Leaders of the Western countries will gather for the 75th anniversary of D-Day in Normandy, northern France, on 6 June.
They will present the Allied invasion of Nazi-occupied France as a moment when people united against Adolf Hitler and fascism.
And for Donald Trump and other Western leaders it’s an opportunity to push the myth that the US saved the world for democracy.
The reality is more complex than the myths.
Although for many there wasn’t “national unity” as hostility to the rich and their conduct of the war ran deep.
Across Nazi-occupied Europe, some people took part in resistance movements.
But the rulers of the US, Britain and Russia didn’t see it as a war to liberate the peoples of Europe from fascism.
They fought the war to determine who would control Europe and the world after Hitler’s defeat.
Relationships between US and British generals were fraught in the run-up to D-Day on 6 June 1944.
Alan Brooke, head of the British Army, wrote that US General Eisenhower was “quite unsuited to the post of supreme allied commander as far as running the war is concerned”.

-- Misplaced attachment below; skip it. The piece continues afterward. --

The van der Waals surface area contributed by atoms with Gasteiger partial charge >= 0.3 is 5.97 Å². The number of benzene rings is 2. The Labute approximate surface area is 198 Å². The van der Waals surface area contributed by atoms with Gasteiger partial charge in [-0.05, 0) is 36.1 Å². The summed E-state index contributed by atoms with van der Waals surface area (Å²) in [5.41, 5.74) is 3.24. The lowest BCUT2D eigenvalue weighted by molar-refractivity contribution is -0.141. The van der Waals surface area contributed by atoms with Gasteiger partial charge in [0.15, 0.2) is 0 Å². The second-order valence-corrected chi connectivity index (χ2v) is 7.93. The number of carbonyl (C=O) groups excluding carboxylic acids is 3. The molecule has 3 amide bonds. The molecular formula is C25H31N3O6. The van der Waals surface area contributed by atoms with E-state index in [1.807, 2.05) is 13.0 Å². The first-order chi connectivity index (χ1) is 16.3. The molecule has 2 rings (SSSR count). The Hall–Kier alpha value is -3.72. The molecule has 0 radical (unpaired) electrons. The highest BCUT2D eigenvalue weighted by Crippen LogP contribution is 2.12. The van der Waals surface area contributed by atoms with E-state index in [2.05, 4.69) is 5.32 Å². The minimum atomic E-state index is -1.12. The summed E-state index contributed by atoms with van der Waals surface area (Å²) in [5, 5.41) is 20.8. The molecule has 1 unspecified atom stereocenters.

These tensions reflected bigger rivalries among the US and British ruling classes.
After the defeat of France in 1940, British prime minister Winston Churchill aimed to hold out long enough to pressure the US to join the war.
But the main focus for Britain’s war effort was the Mediterranean.
To safeguard its Empire, Britain needed to keep control of Egypt and the Middle East.
Even before the US joined the war, it wanted to make sure that it would gain from the decline of the British Empire.
US and British leaders held a series of meetings where they agreed to focus on taking on Germany.
But the Japanese Empire, an ally of Germany, launched a surprise attack on the US’s Pacific Fleet at Pearl Harbour, Hawaii. So the US deployed more resources in the Pacific for much of the war.
This started to change after Russia turned the tide on Germany. The US didn’t want Russia to control Europe after the war. But it had to force the plan to invade Normandy on Britain, which still wanted to focus on the Mediterranean and invading through Italy.
With over 150,000 US, British and other Allied troops, the D-Day landings were the largest seaborne invasion in history.
Throughout the war, help to Britain came at a price of promising to sign up to an international capitalist order led by the US after it finished. It set the stage for the Cold War where the US and Stalinist Russia competed for domination.